The reforms over the decades have been sweeping and have led to a state of incredible concentration of media ownership. Thankfully, the proposed changes of 2002 have been blocked by the Supreme Court, but the FCC still supports them. And more deregulation may be coming. Newspapers are dying, and the US attorney general is considering loosening the pathetic anti-trust laws currently in place to try and bolster them (Craig Aaron). But even without these changes homogenization of content is incredible, with only a handful of companies owning all of the major media outlets in every market in the United States.

The concentration of media ownership is frightening nationally in the United States, and worse in many local areas. Almost every national television network is owned by AOL Time Warner, Viacom, Disney, General Electric or News Corp. These include HBO, the WB, Fox, CBS, ABC, MSNB, and dozens of others (Bill Moyers, Who Owns What). These same companies own the 13 largest film companies in the US, from 20th Century Fox to Walt Disney Pictures, Touchstone, Miramax and others. They own Time Magazine, People, Sports Illustrated, the NY Post and several other major national magazines. Just three, Disney, AOL Time Warner and Vivendi Universal, own almost every major musical production company (a total of 18 labels between the three companies), including Island, Decca, Atlantic, Warner Brothers, MCA and others. They also own major stakes in the internet, theme parks, radio and in the case of News Corp, sports teams (like the New York Knicks and Rangers and the Los Angeles Dodgers) (Bill Moyers). There are “287 (radio) markets in the United States,” (Think and Ask), and Clear Channel Communications Inc. has radio stations in 201 of them. The company owns 1,207 radio stations. Its closest competitor, Cumulus Media, has 250 stations (Think and Ask). This means that, with the exception of the internet, almost all television, radio, music, and movies in the United States are produced by only 7 companies. There is some diversity created as they attempt to carve out a niche market, but with so few hands in the pot, almost every company can have a position in every niche market. With all of them placing a primary emphasis on profit, this means there is a massive homogenization of ideas and a huge lack of diversity.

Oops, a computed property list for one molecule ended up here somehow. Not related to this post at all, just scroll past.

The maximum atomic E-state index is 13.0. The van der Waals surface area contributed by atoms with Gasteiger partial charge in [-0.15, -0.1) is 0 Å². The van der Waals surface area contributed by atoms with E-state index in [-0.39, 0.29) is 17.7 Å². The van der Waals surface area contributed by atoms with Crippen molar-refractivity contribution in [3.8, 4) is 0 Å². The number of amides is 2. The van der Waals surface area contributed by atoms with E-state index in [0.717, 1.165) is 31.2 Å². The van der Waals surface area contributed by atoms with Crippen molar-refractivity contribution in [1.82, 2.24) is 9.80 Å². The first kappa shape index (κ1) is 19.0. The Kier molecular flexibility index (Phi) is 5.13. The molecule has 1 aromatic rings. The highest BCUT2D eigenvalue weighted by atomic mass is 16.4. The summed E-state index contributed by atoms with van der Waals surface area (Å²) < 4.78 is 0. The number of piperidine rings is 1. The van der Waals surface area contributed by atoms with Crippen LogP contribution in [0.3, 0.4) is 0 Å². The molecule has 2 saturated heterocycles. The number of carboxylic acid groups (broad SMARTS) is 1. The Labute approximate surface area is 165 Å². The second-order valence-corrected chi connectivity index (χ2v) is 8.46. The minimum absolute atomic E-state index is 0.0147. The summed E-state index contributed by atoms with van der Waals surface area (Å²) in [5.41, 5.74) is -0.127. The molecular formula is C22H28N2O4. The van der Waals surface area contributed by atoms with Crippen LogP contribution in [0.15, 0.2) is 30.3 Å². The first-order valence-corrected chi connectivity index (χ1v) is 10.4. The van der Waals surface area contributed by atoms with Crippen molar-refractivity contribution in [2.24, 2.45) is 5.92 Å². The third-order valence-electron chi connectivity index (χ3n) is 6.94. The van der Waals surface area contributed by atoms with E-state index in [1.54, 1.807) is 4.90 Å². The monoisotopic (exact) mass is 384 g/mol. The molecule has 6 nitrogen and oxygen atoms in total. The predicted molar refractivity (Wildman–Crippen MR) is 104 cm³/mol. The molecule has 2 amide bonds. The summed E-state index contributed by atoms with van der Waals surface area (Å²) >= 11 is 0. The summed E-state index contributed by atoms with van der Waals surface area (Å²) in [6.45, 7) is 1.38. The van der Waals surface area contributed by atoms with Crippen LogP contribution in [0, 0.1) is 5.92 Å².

The concentration of big media owners on generating capital has had a distinct, quantifiable impact on programming. Research into studies conducted before, during and after regulation (in the 1970s, 80s and 90s) reveals interesting findings. Ronald Bishop and Ernest A. Hakanen report that there is a,